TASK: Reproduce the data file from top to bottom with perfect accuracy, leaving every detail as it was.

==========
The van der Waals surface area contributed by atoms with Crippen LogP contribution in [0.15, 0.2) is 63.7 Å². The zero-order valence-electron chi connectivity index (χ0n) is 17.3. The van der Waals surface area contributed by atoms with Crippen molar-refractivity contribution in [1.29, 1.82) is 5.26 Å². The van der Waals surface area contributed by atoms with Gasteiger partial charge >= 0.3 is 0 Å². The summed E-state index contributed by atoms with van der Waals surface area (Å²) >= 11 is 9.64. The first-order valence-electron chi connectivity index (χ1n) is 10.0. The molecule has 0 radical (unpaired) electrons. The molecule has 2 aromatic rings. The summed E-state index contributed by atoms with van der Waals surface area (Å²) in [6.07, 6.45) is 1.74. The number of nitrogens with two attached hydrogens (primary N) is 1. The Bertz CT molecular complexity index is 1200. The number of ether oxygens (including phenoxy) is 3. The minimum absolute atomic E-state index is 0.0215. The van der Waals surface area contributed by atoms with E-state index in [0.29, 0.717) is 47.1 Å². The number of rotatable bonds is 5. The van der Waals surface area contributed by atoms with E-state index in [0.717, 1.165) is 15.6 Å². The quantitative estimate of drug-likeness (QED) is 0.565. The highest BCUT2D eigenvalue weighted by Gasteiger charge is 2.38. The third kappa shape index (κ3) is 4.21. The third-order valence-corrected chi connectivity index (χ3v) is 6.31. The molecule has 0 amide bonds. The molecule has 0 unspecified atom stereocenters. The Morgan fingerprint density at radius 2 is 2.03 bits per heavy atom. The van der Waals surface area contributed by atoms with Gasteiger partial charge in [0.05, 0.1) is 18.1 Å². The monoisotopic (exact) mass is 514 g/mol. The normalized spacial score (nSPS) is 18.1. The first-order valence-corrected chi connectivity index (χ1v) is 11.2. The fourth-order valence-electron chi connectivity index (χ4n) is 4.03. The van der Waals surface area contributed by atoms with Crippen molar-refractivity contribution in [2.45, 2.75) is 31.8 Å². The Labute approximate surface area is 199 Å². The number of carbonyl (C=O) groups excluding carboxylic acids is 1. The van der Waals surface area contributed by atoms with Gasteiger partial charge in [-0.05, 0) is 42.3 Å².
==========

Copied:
The van der Waals surface area contributed by atoms with Crippen LogP contribution in [0.15, 0.2) is 63.7 Å². The zero-order valence-electron chi connectivity index (χ0n) is 17.3. The van der Waals surface area contributed by atoms with Crippen molar-refractivity contribution in [1.29, 1.82) is 5.26 Å². The van der Waals surface area contributed by atoms with Gasteiger partial charge >= 0.3 is 0 Å². The summed E-state index contributed by atoms with van der Waals surface area (Å²) >= 11 is 9.64. The first-order valence-electron chi connectivity index (χ1n) is 10.0. The molecule has 0 radical (unpaired) electrons. The molecule has 2 aromatic rings. The summed E-state index contributed by atoms with van der Waals surface area (Å²) in [6.07, 6.45) is 1.74. The number of nitrogens with two attached hydrogens (primary N) is 1. The Bertz CT molecular complexity index is 1200. The number of ether oxygens (including phenoxy) is 3. The minimum absolute atomic E-state index is 0.0215. The van der Waals surface area contributed by atoms with E-state index in [0.29, 0.717) is 47.1 Å². The number of rotatable bonds is 5. The van der Waals surface area contributed by atoms with E-state index in [0.717, 1.165) is 15.6 Å². The quantitative estimate of drug-likeness (QED) is 0.565. The highest BCUT2D eigenvalue weighted by Gasteiger charge is 2.38. The third kappa shape index (κ3) is 4.21. The third-order valence-corrected chi connectivity index (χ3v) is 6.31. The molecule has 0 amide bonds. The molecule has 0 unspecified atom stereocenters. The Morgan fingerprint density at radius 2 is 2.03 bits per heavy atom. The van der Waals surface area contributed by atoms with Gasteiger partial charge in [0.05, 0.1) is 18.1 Å². The monoisotopic (exact) mass is 514 g/mol. The normalized spacial score (nSPS) is 18.1. The first-order valence-corrected chi connectivity index (χ1v) is 11.2. The fourth-order valence-electron chi connectivity index (χ4n) is 4.03. The van der Waals surface area contributed by atoms with Crippen molar-refractivity contribution in [2.45, 2.75) is 31.8 Å². The Labute approximate surface area is 199 Å². The number of carbonyl (C=O) groups excluding carboxylic acids is 1. The van der Waals surface area contributed by atoms with Gasteiger partial charge in [-0.05, 0) is 42.3 Å².